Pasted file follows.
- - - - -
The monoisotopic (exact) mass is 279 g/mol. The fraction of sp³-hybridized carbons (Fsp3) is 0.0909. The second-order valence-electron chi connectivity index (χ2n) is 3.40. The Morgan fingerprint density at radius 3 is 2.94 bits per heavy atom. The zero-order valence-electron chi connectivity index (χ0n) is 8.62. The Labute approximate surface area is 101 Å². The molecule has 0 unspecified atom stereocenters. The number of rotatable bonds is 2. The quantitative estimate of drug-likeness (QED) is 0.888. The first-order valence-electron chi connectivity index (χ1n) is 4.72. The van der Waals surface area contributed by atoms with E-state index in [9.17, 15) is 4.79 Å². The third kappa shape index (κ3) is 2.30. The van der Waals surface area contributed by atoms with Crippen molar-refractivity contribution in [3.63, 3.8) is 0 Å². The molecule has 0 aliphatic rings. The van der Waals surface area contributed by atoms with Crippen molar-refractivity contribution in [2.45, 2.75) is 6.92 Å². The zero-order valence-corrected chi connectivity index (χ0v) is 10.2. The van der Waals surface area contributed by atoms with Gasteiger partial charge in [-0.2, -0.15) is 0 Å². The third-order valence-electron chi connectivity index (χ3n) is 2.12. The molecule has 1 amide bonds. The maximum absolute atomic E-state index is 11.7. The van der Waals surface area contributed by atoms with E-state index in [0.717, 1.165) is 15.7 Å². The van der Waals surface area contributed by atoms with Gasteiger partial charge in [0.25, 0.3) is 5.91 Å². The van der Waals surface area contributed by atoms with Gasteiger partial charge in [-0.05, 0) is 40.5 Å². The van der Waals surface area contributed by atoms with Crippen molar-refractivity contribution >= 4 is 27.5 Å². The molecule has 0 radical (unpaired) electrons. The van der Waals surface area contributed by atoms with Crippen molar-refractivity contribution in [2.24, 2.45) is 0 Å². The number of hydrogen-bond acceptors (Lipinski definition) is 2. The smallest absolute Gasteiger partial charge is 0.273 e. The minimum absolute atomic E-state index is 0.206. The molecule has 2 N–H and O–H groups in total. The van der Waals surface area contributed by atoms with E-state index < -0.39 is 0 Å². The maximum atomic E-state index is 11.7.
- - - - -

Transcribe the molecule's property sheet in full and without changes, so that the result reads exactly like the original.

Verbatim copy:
The monoisotopic (exact) mass is 279 g/mol. The fraction of sp³-hybridized carbons (Fsp3) is 0.0909. The second-order valence-electron chi connectivity index (χ2n) is 3.40. The Morgan fingerprint density at radius 3 is 2.94 bits per heavy atom. The zero-order valence-electron chi connectivity index (χ0n) is 8.62. The Labute approximate surface area is 101 Å². The molecule has 0 unspecified atom stereocenters. The number of rotatable bonds is 2. The quantitative estimate of drug-likeness (QED) is 0.888. The first-order valence-electron chi connectivity index (χ1n) is 4.72. The van der Waals surface area contributed by atoms with E-state index in [9.17, 15) is 4.79 Å². The third kappa shape index (κ3) is 2.30. The van der Waals surface area contributed by atoms with Crippen molar-refractivity contribution in [3.63, 3.8) is 0 Å². The molecule has 0 aliphatic rings. The van der Waals surface area contributed by atoms with Crippen molar-refractivity contribution in [2.45, 2.75) is 6.92 Å². The zero-order valence-corrected chi connectivity index (χ0v) is 10.2. The van der Waals surface area contributed by atoms with Gasteiger partial charge in [-0.2, -0.15) is 0 Å². The third-order valence-electron chi connectivity index (χ3n) is 2.12. The molecule has 1 amide bonds. The maximum absolute atomic E-state index is 11.7. The van der Waals surface area contributed by atoms with E-state index in [0.717, 1.165) is 15.7 Å². The van der Waals surface area contributed by atoms with Gasteiger partial charge in [0.25, 0.3) is 5.91 Å². The van der Waals surface area contributed by atoms with Gasteiger partial charge in [-0.05, 0) is 40.5 Å². The van der Waals surface area contributed by atoms with Crippen molar-refractivity contribution >= 4 is 27.5 Å². The molecule has 0 radical (unpaired) electrons. The van der Waals surface area contributed by atoms with Crippen molar-refractivity contribution in [2.24, 2.45) is 0 Å². The number of hydrogen-bond acceptors (Lipinski definition) is 2. The smallest absolute Gasteiger partial charge is 0.273 e. The minimum absolute atomic E-state index is 0.206. The molecule has 2 N–H and O–H groups in total. The van der Waals surface area contributed by atoms with E-state index < -0.39 is 0 Å². The maximum atomic E-state index is 11.7.